SUNFLOWER, Miss. — Lonnie Echols says he is only trying to get the Town Council in this rural community to do two simple things: fire a "bad cop" and stop charging a $25 user fee for private meetings at the local community center.
But, when he and four other elderly blacks started a protest last month by sitting in lawn chairs across from the mayor's drugstore, Echols was arrested, precipitating a constitutional challenge of an 18-year-old Mississippi law he says was designed solely to prevent blacks from staging boycotts.
Legacy of Racism
It is a story of the '80s with overtones of the turbulent civil rights struggles of the '60s; and, in many ways, it is a story that could take place only in Mississippi, where the legacy of racism can quickly compound the simplest of local conflicts.
"I never thought it would come to all this," said the 72-year-old Echols, a retired cotton farmer and president of the Sunflower County NAACP.
When Echols and his fellow protesters first set up their lawn chairs outside Mayor Joel Parker's pharmacy and convenience store in early April, the mayor complained to county authorities. Parker, who is white, contended that the protest violated a 1968 state law against unfair restraint of trade.
Two-Year Prison Term
The county officials agreed, and Echols was arrested, with his bond set at $500 by a county judge. Violation of the law is a felony that carries a fine of up to $1,000 or a maximum prison term of two years.
As the protest continued, Echols was arrested four times, with his bond ultimately increased to $10,000. Another protester was arrested three times, and a third person once.
After his last arrest, however, Echols filed suit on May 7 in federal District Court against Parker and three state and county officials, contending that the anti-boycott law violates his constitutional guarantees of free speech and assembly.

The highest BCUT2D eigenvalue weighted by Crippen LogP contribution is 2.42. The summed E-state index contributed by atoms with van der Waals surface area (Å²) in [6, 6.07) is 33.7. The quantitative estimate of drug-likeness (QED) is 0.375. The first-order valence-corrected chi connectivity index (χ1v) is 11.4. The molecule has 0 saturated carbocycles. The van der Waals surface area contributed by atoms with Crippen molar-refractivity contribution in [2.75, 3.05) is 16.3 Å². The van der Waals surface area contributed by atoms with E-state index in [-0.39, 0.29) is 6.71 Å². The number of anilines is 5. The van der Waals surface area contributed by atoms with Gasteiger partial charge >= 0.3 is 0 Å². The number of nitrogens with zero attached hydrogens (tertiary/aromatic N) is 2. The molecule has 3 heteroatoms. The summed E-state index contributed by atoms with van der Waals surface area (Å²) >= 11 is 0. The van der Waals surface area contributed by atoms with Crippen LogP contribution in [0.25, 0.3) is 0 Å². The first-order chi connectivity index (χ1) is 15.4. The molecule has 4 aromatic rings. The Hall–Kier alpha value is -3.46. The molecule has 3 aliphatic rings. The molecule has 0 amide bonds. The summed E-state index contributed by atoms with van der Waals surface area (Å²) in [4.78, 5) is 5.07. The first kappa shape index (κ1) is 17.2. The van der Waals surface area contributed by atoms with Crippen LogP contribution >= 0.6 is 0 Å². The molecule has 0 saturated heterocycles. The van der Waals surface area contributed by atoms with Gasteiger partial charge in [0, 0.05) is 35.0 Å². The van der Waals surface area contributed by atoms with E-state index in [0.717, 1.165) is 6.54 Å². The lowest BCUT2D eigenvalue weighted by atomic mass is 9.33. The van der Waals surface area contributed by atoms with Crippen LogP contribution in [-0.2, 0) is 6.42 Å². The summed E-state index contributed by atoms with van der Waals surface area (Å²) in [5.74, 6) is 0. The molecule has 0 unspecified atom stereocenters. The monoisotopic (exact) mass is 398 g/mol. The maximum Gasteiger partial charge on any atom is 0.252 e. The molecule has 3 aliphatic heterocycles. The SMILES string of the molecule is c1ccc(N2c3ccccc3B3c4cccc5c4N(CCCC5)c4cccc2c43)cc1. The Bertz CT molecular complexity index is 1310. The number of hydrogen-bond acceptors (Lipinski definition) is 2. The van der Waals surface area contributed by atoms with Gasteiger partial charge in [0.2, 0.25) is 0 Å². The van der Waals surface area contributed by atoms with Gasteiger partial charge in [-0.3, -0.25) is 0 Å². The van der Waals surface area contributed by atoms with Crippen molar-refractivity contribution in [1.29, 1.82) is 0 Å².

Echols' attorney, Ellis Turnage of nearby Cleveland, contends that the state attorney general has tentatively conceded that the statute is unconstitutional. However, the attorney general's office says only that the matter is under discussion.
In any event, Echols and two others set up their lawn chairs again Thursday to resume the protest across from Parker's store on the one-block main street in Sunflower.
No matter what the state and county officials do, Parker says, he is going to fight the case.
"If this law is taken off the books, then there's no respect for law and order in the state of Mississippi any more," he said.
The statute was enacted in the wake of a 1966 black boycott of white businesses in Port Gibson. It says that, if two or more people conspire to prevent a merchant from doing business and that merchant has no control over their grievances, then he can claim unfair restraint of trade.
No one appears to be more suprised at the turn of events than Echols. "All we were really boycotting about was a bad cop that was hired and the use of the neighborhood facility," he said. Echols contends that the policeman--one of three blacks on Sunflower's four-man force--is unfit to serve because he was involved in the shooting of a black man as a police officer some years ago in the neighboring community of Indianola.
Parker says that such matters are in the hands of the five-member Town Council, and the mayor does not sit on the council and has no vote.
The mayor contends that the real root of the boycott is Echols' long-standing political grudges. Echols has run three times for mayor and several times for county office--all unsuccessfully--each time raising racial or economic discrimination as a campaign issue.
Business Picking Up
In the first week of the boycott, business at Parker's store dropped sharply. But he continued to serve his customers by delivering prescriptions and groceries to those who stayed away. Since then, trade has gradually built up.
Echols says that if his boycott has lost steam it is because blacks fear losing their jobs or credit at local stores if they protest openly. "Most people are scared to speak out here," he said.